• Do these tricks really work? Yes.
http://www.frontrow-solutions.com/

Tuesday, August 28, 2012

Is Your Leadership Showing?

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You're the CEO of your company. But do you look and act like a leader? Here are five ways to get started.

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Most members of a team know when they’re doing their work well. They often have a particular area of expertise, and they have deadlines and deliverables.

For leaders, it’s a bit different. How do you show that you’re leading? Here are five competencies that good leaders demonstrate. They are related to one another, and each is framed with a question to help you think about opportunities to display leadership.

1. Visibility

We know that leaders need to be seen by followers--from formal presentations and announcements, to a crisis, to simple “managing by walking around.”  The less-obvious occasions, however, are easily overlooked. They can be lost opportunities, or powerful expressions of leadership.

As a leader, when do you feel out of your comfort zone? Maybe it’s when you have to deliver bad or unpopular news, or mediate a conflict between direct reports, or perform a necessary task that you just don’t like. One CEO client told me that he found it hard to celebrate the “small to medium wins” that his team wanted acknowledged. He considered these victories just part of doing business. His solution was to ask his executives to publicize accomplishments up to a certain level, allowing him to save his praise for the really big achievements.

Ask yourself, “How am I visible to others when I don’t want to be?” The answer is not to pretend to like being visible--far from it. Instead, ask yourself this question prior to an uncomfortable event, and use it to help you prepare. Consider some behavioral options, and put yourself in a different mental space. Then you’ll be able to be visible in a more productive, less stressful manner.

2. Preparation

Many leaders are great at preparing the logistics of leadership (the facts and figures in a plan, or the pitch for a presentation). Too many leaders, however, don’t prepare regularly for the deeper daily requirements of leadership. This is a shame, because most leaders face complex challenges, relentless claims on their time, and increasing pressures to deliver on goals over which they don’t have direct control. A bit of regular preparation goes a long way.

Just as athletic activities involve physical, mental, and emotional energies, leadership is a “whole-body practice” and requires preparation of the whole person. The next time you are running through your checklist prior to a leadership event, ask yourself, “How have I prepared my whole self for this?”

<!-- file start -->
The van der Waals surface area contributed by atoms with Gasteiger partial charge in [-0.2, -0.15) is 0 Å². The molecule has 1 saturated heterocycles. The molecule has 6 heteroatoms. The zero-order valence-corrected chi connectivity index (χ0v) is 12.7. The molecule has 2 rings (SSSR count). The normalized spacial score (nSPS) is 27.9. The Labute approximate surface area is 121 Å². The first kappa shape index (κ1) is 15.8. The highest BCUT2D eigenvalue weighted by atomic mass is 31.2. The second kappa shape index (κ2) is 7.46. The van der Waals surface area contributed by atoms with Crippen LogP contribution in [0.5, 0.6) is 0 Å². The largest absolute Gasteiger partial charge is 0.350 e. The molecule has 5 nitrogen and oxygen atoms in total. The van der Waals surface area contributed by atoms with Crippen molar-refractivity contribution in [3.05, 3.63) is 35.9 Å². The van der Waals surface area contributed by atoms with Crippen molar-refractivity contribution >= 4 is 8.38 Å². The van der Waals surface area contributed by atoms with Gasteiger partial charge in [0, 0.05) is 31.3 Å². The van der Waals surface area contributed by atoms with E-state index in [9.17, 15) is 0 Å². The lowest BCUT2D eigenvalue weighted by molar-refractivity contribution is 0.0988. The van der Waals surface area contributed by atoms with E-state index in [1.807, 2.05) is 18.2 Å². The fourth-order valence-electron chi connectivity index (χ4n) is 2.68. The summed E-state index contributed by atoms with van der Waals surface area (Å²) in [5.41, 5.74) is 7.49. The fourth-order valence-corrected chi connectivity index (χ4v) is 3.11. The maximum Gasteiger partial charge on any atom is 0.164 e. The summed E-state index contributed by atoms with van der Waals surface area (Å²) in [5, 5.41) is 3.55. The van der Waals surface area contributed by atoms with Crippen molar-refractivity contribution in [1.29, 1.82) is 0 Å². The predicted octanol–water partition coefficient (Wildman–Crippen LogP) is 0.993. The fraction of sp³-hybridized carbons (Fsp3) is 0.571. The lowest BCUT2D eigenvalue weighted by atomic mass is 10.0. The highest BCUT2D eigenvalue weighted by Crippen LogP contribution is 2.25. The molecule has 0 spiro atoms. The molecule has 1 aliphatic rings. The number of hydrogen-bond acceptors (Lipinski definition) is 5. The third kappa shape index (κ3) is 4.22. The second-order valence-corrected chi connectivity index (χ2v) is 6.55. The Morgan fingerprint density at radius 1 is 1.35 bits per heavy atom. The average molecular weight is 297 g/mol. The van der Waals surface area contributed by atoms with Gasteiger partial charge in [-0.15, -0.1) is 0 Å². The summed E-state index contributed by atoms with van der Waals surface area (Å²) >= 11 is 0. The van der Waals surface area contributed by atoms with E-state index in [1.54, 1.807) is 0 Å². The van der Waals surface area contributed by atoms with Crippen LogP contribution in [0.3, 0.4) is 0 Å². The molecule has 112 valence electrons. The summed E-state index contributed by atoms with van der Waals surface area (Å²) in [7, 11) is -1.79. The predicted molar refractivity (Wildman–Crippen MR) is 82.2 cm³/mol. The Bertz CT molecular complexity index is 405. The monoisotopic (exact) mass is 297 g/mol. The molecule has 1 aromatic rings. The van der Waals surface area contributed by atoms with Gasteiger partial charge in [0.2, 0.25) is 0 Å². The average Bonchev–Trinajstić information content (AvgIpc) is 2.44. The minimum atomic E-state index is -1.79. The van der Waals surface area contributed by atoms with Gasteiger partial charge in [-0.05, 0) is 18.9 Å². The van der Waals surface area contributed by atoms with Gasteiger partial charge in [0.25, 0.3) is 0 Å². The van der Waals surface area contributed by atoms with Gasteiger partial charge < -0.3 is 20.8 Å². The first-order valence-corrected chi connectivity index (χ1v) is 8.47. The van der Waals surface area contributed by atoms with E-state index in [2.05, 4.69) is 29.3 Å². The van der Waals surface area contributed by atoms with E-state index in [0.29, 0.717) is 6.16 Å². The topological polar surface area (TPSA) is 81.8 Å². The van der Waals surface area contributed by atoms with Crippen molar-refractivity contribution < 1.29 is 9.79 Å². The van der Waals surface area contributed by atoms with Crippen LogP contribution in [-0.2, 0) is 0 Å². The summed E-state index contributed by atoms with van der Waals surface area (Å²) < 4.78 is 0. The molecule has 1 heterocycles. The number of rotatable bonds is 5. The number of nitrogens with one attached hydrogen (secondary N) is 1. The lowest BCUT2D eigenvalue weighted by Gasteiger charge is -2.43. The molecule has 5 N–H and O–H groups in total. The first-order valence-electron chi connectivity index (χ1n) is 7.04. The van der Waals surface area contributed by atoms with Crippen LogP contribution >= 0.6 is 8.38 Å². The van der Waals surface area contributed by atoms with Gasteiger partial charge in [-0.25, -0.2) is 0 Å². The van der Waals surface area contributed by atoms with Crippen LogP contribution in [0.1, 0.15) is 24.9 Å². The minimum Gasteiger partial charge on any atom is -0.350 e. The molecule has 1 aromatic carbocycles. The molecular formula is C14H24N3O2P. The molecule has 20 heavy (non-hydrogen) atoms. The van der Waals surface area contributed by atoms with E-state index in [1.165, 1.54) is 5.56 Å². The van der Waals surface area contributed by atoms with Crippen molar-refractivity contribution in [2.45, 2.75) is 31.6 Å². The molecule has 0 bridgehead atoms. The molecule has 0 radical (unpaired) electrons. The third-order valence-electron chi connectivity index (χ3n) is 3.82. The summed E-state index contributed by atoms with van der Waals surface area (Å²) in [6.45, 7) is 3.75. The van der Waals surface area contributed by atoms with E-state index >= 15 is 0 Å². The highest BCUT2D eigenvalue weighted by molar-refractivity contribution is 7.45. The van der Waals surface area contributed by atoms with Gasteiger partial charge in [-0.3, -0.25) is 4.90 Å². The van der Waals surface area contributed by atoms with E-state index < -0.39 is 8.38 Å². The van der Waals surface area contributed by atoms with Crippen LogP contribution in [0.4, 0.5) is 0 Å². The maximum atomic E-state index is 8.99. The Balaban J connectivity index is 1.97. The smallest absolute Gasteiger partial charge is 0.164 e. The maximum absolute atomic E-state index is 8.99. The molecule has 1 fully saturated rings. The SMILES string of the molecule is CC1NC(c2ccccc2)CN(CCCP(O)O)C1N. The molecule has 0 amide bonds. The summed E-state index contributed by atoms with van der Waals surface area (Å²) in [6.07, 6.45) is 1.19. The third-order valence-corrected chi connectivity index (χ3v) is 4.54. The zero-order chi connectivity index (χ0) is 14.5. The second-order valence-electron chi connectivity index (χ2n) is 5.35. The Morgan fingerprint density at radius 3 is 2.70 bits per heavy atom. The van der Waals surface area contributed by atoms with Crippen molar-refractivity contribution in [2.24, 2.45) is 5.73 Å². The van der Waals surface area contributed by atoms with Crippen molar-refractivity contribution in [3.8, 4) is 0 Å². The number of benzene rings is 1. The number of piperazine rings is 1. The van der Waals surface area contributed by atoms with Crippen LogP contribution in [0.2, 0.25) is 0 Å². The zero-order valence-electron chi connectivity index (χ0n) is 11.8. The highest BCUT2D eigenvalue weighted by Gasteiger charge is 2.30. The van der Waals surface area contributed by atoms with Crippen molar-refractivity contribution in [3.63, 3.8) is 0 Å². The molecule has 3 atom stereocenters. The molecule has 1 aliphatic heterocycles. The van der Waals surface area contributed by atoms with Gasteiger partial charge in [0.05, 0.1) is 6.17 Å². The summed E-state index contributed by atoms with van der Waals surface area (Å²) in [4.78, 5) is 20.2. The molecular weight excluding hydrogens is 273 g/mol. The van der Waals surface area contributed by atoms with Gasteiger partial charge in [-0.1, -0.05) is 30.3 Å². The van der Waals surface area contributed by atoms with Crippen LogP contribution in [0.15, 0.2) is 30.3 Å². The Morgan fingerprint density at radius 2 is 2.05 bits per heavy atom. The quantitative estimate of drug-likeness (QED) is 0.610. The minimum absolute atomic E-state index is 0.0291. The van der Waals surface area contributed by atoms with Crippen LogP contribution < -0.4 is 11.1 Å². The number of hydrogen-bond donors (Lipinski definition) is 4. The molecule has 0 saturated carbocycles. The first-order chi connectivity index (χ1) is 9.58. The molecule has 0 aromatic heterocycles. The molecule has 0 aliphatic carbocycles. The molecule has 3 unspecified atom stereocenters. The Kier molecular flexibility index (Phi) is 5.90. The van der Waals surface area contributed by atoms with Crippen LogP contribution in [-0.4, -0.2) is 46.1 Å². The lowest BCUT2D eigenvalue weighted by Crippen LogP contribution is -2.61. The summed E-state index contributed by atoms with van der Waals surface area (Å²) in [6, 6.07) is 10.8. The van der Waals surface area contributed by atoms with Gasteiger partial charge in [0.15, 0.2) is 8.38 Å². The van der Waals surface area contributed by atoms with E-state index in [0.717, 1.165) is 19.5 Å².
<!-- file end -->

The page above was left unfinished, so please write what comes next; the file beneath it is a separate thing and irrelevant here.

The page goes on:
3. Comfort

This is closely related to preparation, because leadership discomfort is greatly enhanced by a lack of preparation. In order to be more comfortable as a leader and to appear that way to other people, you need to practice (which is simple preparation repeated).  By “comfortable,” I don’t mean perpetually happy or even relaxed--I mean grounded in your complete embodiment of leadership.

Ask yourself, “How do I display that I am comfortable with the responsibilities and demands of leadership?” Look for nagging doubts in the back of your mind; or instincts that need to be surfaced around what you feel should be happening instead of what is happening, or that feeling of dread in the pit of your stomach about an issue not faced. This is valuable data, and if you do not address your lack of grounding and comfort, others will certainly sense it for you.

4. Listening

One reason that modern leadership is hard is because an effective modern leader must listen to others. Though few people manage to do it, this may be one of the easiest competencies to demonstrate--provided you can resist the urge to talk.

Ask yourself, “What one thing can I tell myself as a reminder to listen more?” It’s vitally important that you think up an effective cue. If you can’t come up with one, that in itself could indicate a deeper internal misalignment.

5. Blend

This list started with visibility. When the opposite is required, a leader must blend in. Otherwise, he or she risks drawing attention away from the people and issues at hand. When you pull back, it makes it easier for other people to bring you hard problems, bad news, and perspectives that challenge the status quo.

As a leader, it’s not all about you. The clearest way to demonstrate this is to find the right moments to step out of the spotlight so that other people get the attention they need. Ask yourself, “When necessary, how do I lower the volume of my leadership presence?”

Though leadership can be hard to demonstrate at times, regularly questioning how you embody your role will serve your leadership well.

http://www.frontrow-solutions.com/

Friday, August 24, 2012

7 Traits of Truly Inspiring Leaders


The managers who inspire employees and colleagues to achieve greatness tend to have these characteristics. Do you?


 
After conducting interviews with thousands of executives, I've noticed there's a subset of bosses who inspire their employees and colleagues to achieve more than they ever thought possible.
These individuals tend to share the following traits:

1. Purpose
Inspiring leaders believe that success serves a higher purpose. When you ask what motivates them, they talk about making other people successful.